Health Insurance Portability and Accountability Act (HIPAA) | Introduction and Overview

The Health Insurance Portability and Accountability Act, simply known as HIPAA to many, was signed into law in 1996 by President Bill Clinton. Since then, it’s been considered without question as the largest and most comprehensive healthcare legislation in North America, affecting millions of businesses and essentially every citizen. The law itself is incredibly voluminous, constituting a seemingly endless number of publications, drafts, edits, final rulings, and more. Even with that said, it’s important to not get lost in the abyss of HIPAA and to focus on the core themes and element of the Health Insurance Portability and Accountability Act. Of importance are the following aspects for gaining a greater understanding of HIPAA and its implications for you and your business:

HIPAA Security Rule: The HIPAA Security Rule, consisting of the three (3) well-known “Safeguards” (Administrative, Physical, and Technical Safeguards), forms the cornerstone for information security relating to the Health Insurance Portability and Accountability Act. From subpart 164.308 to 164.312, there are over 50 combined “standards” and “implementation specifications” covering all aspects on the broader subject of information security. What’s important to note about the HIPAA Security Rule is the need for healthcare specific information security policies and procedures.

HIPAA Privacy Rule: The HIPAA Privacy Rule discusses various uses and disclosures of Protected Health Information (PHI), along with numerous other general provisions. Both Covered Entities (CE) and Business Associates (BA) will need to spend considerable time understanding the merits of the Privacy Rule and implications on one’s business. A comprehensive Privacy Rule Readiness Assessment and Checklist is an excellent place to start.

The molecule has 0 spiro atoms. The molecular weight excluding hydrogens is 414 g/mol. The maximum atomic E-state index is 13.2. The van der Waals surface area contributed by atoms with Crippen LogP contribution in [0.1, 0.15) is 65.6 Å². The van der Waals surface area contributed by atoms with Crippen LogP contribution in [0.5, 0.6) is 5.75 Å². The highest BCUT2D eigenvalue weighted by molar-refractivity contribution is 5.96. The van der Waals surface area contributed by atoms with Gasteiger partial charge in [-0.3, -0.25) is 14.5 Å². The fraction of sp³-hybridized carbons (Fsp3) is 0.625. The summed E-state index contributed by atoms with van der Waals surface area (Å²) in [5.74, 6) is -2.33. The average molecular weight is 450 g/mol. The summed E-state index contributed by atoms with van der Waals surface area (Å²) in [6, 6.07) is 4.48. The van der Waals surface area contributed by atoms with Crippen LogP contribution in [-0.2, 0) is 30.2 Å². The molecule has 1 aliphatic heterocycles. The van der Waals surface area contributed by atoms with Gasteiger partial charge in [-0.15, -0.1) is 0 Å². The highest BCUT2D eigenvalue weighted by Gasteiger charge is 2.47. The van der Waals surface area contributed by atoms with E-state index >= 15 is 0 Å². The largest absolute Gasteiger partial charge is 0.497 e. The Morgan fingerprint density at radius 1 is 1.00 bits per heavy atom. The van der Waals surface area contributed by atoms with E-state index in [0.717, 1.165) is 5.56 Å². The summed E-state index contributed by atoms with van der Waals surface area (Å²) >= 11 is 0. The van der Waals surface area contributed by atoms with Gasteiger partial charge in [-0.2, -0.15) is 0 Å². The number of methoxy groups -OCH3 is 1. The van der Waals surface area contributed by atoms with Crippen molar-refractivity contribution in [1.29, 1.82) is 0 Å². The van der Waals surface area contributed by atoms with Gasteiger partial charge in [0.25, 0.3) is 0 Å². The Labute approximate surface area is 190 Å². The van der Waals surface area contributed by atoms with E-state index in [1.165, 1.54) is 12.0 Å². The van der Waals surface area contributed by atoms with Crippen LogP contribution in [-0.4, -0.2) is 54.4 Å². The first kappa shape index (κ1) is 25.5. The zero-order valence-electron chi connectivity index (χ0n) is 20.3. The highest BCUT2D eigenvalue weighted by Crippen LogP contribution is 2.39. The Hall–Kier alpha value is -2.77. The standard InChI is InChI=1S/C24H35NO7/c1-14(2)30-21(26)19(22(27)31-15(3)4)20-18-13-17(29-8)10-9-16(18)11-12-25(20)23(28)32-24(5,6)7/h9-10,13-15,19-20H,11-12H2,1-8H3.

HIPAA Breach Notification: Section 13402 of the HITECH Act requires that both Covered Entities (CE) and Business Associates (BA) provide various notifications following a breach of unsecured Protected Health Information (PHI). It’s therefore important to understand the various policies, procedures, and processes to have in place in the unfortunate event of a breach occurring.

Final Omnibus Ruling: Major changes came about for HIPAA with the pronouncement of the Final Omnibus Rulings in January, 2013. More specifically, the Breach Notification provisions were amended, fines and penalties increased, the definition of a “Business Associate” was defined, along with other important matters.

HITECH ACT: The Health Information Technology for Economic and Clinical Health Act, simply known as the HITECH Act to many, was officially enacted under Title XIII of the American Recovery and Reinvestment Act of 2009, and is considered a major piece of health care legislation in many ways. Specifically, HITECH advocates the adoption of electronic health records (EHR) for creating efficiency, transparency, and overall improvements in care. And for purposes of regulatory compliance - specifically for that of HIPAA Privacy and Security, the HITECH ACT component of critical importance is Subpart D—Notification in the Case of Breach of Unsecured Protected Health Information.